Blog #11: The Sounds of Spring

March 25, 2021
Monika Weber-Fahr
Spring is in the air, and so are spring’s beautiful sounds as well as those that make them: our local birds here in Vienna! But I am not writing this blog just because I enjoy being awakened in the morning by the singsong of our feathered friends, seemingly residing in the courtyard of the urban apartment building I live in. Further to the joy that birds bring, I also want to talk about the fact that they are under threat, here in Vienna and elsewhere, and that collectively we can do a lot to safeguard this important and beautiful part of God’s creation.
Let’s start with who is here right now: The short answer is that Vienna has many, many different kinds of birds, even noted for that by the Urbanbirder. The most common birds in Vienna are the Great Tit (Kohlmeise), the Common Blackbird (Amsel), the Blackcap (Moenchsgrasmuecke), Pigeons (Tauben), and Swallows (Schwalben). If you are trying to figure out who is that chirpy little person in front of you, Birdlifean Austrian NGO, is here to help. While their website is in German only, using some rudimentary vocabulary (Vogel), you can find the page where they introduce you to pictures and sounds of local bird populations. And you can even participate in their birdcounting exercises! Currently ongoing in Vienna is the counting of Woodpecker sounds. Yes, Vienna seems to be unique across Europe in that here we host nine (9!) different types of Woodpeckers! And right now, in March, these little guys do more woodpecking than in any other month of the year. More on Vienna’s birds you can also learn at the local Volkshochschule, who knew!
 Birds
But what’s wrong with that picture? Most birdlovers will know the numbers: Bird populations have continued to decline massively in the past 20-50 years, in the US by about percent since 1970, in Europe by 4-17 percent since 2000, in some areas and depending on the type of bird up to 40 percent and more, such as the Austrian countryside birds (Feldvoegel). The decline in bird populations is in fact a worrisome global trend. Why is it happening? There are many reasons, and they are complex. Here in Austria, a lot has to do with habitat and food. Many birds are literally starving, their regular food, insects and worms, are disappearing rapidly as a result of broad use of insecticides and the removal of spaces where insects tend to live. Bird habitats, themselves, are shrinking, as farmers are removing hedges to make most use of the land they have. In essence, we humans are taking the spaces that birds need to live.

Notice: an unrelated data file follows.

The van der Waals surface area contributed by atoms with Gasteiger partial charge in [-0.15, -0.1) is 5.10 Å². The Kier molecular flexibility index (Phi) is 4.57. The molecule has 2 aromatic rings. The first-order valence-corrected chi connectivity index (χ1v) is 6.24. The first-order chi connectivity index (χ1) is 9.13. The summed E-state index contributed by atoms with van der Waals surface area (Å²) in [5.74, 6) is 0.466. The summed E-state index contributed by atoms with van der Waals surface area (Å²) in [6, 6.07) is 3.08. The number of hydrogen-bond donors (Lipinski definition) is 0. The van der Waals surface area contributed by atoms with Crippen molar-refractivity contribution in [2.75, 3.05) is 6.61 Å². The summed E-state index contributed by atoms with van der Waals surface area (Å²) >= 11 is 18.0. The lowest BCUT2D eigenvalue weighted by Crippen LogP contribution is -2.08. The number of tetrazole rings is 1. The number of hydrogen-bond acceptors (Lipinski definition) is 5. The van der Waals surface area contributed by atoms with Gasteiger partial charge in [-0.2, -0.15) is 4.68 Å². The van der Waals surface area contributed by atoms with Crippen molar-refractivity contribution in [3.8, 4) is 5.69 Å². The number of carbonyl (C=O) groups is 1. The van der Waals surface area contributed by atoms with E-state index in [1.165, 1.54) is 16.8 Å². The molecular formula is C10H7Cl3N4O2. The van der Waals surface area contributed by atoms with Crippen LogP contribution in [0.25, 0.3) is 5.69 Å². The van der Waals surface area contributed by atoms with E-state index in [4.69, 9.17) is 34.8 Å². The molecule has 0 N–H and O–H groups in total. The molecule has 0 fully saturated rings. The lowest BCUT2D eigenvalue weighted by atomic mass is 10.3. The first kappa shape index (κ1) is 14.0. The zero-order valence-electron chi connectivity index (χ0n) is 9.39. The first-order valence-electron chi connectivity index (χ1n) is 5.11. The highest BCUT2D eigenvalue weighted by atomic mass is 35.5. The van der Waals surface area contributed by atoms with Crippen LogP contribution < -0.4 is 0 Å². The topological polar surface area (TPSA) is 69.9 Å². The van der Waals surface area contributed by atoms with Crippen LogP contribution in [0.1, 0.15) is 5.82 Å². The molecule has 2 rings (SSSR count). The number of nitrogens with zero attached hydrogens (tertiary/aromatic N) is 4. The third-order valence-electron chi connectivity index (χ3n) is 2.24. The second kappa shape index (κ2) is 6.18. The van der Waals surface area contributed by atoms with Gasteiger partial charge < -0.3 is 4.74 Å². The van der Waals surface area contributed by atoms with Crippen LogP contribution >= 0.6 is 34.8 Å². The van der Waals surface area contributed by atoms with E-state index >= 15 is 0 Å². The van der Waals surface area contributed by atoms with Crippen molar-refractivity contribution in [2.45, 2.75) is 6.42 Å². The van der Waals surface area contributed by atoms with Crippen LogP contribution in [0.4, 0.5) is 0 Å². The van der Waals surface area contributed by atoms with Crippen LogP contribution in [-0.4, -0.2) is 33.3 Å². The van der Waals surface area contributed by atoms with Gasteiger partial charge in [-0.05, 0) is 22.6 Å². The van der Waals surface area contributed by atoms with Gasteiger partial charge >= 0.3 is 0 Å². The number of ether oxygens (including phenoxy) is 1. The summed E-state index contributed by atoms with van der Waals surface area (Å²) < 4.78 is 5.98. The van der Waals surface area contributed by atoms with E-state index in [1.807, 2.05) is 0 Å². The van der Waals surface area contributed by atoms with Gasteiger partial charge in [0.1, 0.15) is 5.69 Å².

What can we do? Organizations dedicated to protecting birds, whose motto is giving birds a voice, have been raising alarm for some time now. They are mobilizing help, often successfully so. One simple action: feeding the birds where they need it and doing it well. There are debates about when exactly and what exactly is best, but Birdlife.at, der Naturschutzbund, the City of Viennaand many others have the right tips for you. Once autumn and winter come, we will remind you! And yes, some people advocate feeding birds all through the year, but I am not feeling scientifically equipped enough to discuss all the pros and cons here. Importantly, the bird organizations remind us that we all must be bird advocates, seeing the world through a bird’s eye, helping to maintain spaces in our city where birds can live, eat, breed, and sing.
In the meantime, let’s also enjoy the birds we have. Birding or birdwatching is a pastime that I had, in my mind, always associated with the nerds among us,. But, it seems to be a rather accessible and pleasurable pastime... AND it’s Covid-safe! The City of Vienna, on its website, hosts a Birding for Beginners guide, written in German, but with pictures and quite easy to figure out. Vienna alone has some 25 promising birdwatching trails. And birdguides.com will inform you about interesting bird sightings. Do you feel unsure, never having done birding and you don’t know how to do it? Fear no more. There is Birdingpal.org, an organization that will match you up with someone else who will show you around the best birdwatching sights.
Final fun fact for the Vienna lover: Vienna has some 40+ streets and places named after birds. Plus, it has plenty of hills and locales with bird names too, not to mention the many eagles appearing in the coats of arms all around here.
Am I now a birder? No, not yet, at least. But I did go out to the Herder Bookstore and got myself a bird poster. I fixed it on the door in the loo. So now, there is plenty of observation time booked to learn about the local populations.